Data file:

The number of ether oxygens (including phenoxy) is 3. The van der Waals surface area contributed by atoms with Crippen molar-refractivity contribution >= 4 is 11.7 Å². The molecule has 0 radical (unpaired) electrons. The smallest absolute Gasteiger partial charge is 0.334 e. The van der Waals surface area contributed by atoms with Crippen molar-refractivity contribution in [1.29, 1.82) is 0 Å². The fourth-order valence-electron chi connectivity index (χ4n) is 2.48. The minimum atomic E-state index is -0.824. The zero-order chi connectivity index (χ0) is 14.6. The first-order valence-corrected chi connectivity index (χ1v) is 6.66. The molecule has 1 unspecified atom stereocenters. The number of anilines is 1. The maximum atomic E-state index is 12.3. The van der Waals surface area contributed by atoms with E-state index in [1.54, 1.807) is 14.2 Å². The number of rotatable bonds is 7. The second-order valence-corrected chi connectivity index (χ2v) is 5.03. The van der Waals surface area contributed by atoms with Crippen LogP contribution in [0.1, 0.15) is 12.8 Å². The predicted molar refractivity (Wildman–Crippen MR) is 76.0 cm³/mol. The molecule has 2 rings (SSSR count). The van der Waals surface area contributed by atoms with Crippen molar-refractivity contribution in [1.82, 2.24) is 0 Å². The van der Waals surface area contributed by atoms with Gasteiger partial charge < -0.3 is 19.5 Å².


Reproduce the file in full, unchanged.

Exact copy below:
The number of ether oxygens (including phenoxy) is 3. The van der Waals surface area contributed by atoms with Crippen molar-refractivity contribution >= 4 is 11.7 Å². The molecule has 0 radical (unpaired) electrons. The smallest absolute Gasteiger partial charge is 0.334 e. The van der Waals surface area contributed by atoms with Crippen molar-refractivity contribution in [1.29, 1.82) is 0 Å². The fourth-order valence-electron chi connectivity index (χ4n) is 2.48. The minimum atomic E-state index is -0.824. The zero-order chi connectivity index (χ0) is 14.6. The first-order valence-corrected chi connectivity index (χ1v) is 6.66. The molecule has 1 unspecified atom stereocenters. The number of anilines is 1. The maximum atomic E-state index is 12.3. The van der Waals surface area contributed by atoms with E-state index in [1.54, 1.807) is 14.2 Å². The number of rotatable bonds is 7. The second-order valence-corrected chi connectivity index (χ2v) is 5.03. The van der Waals surface area contributed by atoms with Crippen LogP contribution in [0.1, 0.15) is 12.8 Å². The predicted molar refractivity (Wildman–Crippen MR) is 76.0 cm³/mol. The molecule has 2 rings (SSSR count). The van der Waals surface area contributed by atoms with Crippen molar-refractivity contribution in [1.82, 2.24) is 0 Å². The van der Waals surface area contributed by atoms with Gasteiger partial charge < -0.3 is 19.5 Å².